If the description is too long, or doesn’t have an immediate hook, they leave your page and start searching for something else and you’ve lost them.
If the description grabs them quickly, they scroll back up to the “Look Inside” feature to learn more.
If they like what they see inside, they buy.
Readers holding a physical book follow the same process (obviously, without all the clicking and scrolling). 🙂
So, with all of that said, a short and punchy blurb works best. Hook the reader with compelling highlights without telling them everything that happens in the story. What you need instead of a short synopsis with too much detail, is a quick hook to entice a reader to want to know more about the story… an enticing marketing blurb.
WHEN SOMETHING HAPPENS*, *YOUR PROTAGONIST* *PURSUES A GOAL*. But will he succeed when *ANTAGONIST PROVIDES OPPOSITION*?
This is a two-sentence description which can serve as the perfect foundation for your book blurb. Of course, you’ll probably want to embellish with some details within and around the story question, but it will start you off in fine shape.
Maybe using color coding for some of the phrases, below, will help you see how this works?
When something happens, your protagonistpursues a goal. But, will they succeed when the antagonist provides opposition?
The story question gives you the main points in your book:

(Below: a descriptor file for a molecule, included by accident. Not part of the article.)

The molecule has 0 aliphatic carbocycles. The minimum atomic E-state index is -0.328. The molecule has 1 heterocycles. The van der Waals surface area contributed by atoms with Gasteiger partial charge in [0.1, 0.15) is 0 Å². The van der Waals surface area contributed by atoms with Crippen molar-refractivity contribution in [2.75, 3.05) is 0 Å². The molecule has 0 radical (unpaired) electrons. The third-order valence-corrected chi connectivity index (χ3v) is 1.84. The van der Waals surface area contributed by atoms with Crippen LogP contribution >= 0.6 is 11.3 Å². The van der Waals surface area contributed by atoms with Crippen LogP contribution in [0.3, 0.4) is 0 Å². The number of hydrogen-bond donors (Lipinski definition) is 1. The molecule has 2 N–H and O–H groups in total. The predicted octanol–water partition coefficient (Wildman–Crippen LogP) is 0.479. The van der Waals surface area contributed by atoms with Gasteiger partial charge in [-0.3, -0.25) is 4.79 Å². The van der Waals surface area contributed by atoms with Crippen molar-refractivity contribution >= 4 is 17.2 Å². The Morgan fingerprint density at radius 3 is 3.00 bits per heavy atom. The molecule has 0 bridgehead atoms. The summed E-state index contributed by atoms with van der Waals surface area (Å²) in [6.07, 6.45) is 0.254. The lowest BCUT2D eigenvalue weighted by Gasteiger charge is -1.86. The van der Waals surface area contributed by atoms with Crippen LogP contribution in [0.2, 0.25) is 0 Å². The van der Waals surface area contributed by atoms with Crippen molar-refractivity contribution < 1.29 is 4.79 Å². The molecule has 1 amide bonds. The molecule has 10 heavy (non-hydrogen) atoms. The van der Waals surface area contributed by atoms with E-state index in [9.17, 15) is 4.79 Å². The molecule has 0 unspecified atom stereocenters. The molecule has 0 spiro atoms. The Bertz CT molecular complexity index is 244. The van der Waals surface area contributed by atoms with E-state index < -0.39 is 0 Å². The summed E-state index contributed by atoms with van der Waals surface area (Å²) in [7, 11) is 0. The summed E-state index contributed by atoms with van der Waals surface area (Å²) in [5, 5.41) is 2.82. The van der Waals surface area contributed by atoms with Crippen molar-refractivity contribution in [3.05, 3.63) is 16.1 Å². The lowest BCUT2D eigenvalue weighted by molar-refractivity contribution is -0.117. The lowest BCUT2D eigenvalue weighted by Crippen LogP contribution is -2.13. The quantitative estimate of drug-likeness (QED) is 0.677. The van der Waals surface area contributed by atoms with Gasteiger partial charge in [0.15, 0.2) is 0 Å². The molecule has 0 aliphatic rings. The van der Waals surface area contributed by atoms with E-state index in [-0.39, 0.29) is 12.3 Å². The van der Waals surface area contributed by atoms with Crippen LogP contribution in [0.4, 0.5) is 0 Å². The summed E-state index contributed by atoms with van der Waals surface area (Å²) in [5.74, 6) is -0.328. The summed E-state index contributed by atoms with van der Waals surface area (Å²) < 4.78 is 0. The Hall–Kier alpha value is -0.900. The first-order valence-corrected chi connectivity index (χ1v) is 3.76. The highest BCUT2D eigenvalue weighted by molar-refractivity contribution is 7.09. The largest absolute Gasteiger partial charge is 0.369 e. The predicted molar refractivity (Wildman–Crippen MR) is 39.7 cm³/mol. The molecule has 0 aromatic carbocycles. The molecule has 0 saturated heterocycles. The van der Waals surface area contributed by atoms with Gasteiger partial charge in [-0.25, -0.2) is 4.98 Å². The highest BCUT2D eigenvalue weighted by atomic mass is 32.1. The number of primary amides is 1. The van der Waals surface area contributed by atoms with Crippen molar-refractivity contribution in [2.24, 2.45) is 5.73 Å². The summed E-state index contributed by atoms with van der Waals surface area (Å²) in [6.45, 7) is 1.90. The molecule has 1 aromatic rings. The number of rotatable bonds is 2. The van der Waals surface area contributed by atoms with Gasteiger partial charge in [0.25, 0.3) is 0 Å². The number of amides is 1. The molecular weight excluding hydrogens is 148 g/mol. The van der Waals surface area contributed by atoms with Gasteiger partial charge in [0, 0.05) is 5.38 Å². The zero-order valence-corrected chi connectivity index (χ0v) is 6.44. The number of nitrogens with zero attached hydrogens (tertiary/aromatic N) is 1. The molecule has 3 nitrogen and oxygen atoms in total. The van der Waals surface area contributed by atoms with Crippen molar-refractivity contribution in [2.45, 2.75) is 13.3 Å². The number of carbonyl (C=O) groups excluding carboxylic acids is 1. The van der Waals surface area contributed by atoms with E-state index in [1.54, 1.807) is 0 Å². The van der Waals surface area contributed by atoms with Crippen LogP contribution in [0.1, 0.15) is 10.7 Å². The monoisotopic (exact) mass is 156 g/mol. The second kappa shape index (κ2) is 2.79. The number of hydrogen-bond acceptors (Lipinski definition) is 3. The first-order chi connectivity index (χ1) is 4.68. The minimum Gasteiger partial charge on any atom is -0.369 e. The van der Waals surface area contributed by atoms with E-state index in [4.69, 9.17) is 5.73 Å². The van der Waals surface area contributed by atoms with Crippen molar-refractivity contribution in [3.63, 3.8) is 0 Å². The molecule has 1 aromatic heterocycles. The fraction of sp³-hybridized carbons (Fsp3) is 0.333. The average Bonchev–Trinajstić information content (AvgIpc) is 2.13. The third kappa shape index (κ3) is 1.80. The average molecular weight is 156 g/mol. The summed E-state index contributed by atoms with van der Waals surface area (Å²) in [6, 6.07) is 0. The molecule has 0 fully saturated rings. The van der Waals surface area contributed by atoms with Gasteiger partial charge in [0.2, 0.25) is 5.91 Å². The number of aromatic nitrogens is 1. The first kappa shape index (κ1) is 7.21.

Main good character
The story’s overall goal
Example: Harry Potter, book 1
When he finds out he’s a wizard, Harry Pottermoves to Hogwarts School of Witchcraft and Wizardry to learn about magic and his mysterious past. But, will he succeed when the dark Lord Voldemort, who killed Harry’s parents, returns to retrieve an immortality stone so he can destroy the young student?
An imaginary nonfiction inspirational book example:
Growing up in a cloud of fear and self-doubt, Susangoes on a spiritual quest to find herself. Floundering to develop self-worth while unemployed and in the midst of a divorce with her unfaithful husband, will she be able to use her mind and will to overcome the hardships and forge a path to joy and fulfillment? Or will spirit intervene?
While reviewing a blog I ran across at the Self-Publishing School site, I realized their points covered some of the main techniques I teach in my writing workshops to overcome these issues. Study the few tips below, and you’ll be amazed at how your words jump off the page!
Avoid passive voice, use active voice instead
Passive voice often uses inactive verbs followed by words ending in “-ed” or “-ing”
Passive voice = is cheering, are praying, have binged
Active voice = cheer, prays, binged
In active voice, you start your sentences with the subject and use an active verb to describe what the subject does.
Don’t use weak verbs, use active verbs instead
Inactive/”to be” verbs = is, was, has, have, be, been
Active verbs create a mental picture: cheers, pray, binged, stumble, stared
Why use emotion explaining, when you can simply show physical reactions?
Climb into a character’s skin and experience what they taste, feel, hear, smell, and do.
Beauty is in the details… describe how someone’s hands shake and lips quiver when they tremble in “fear.”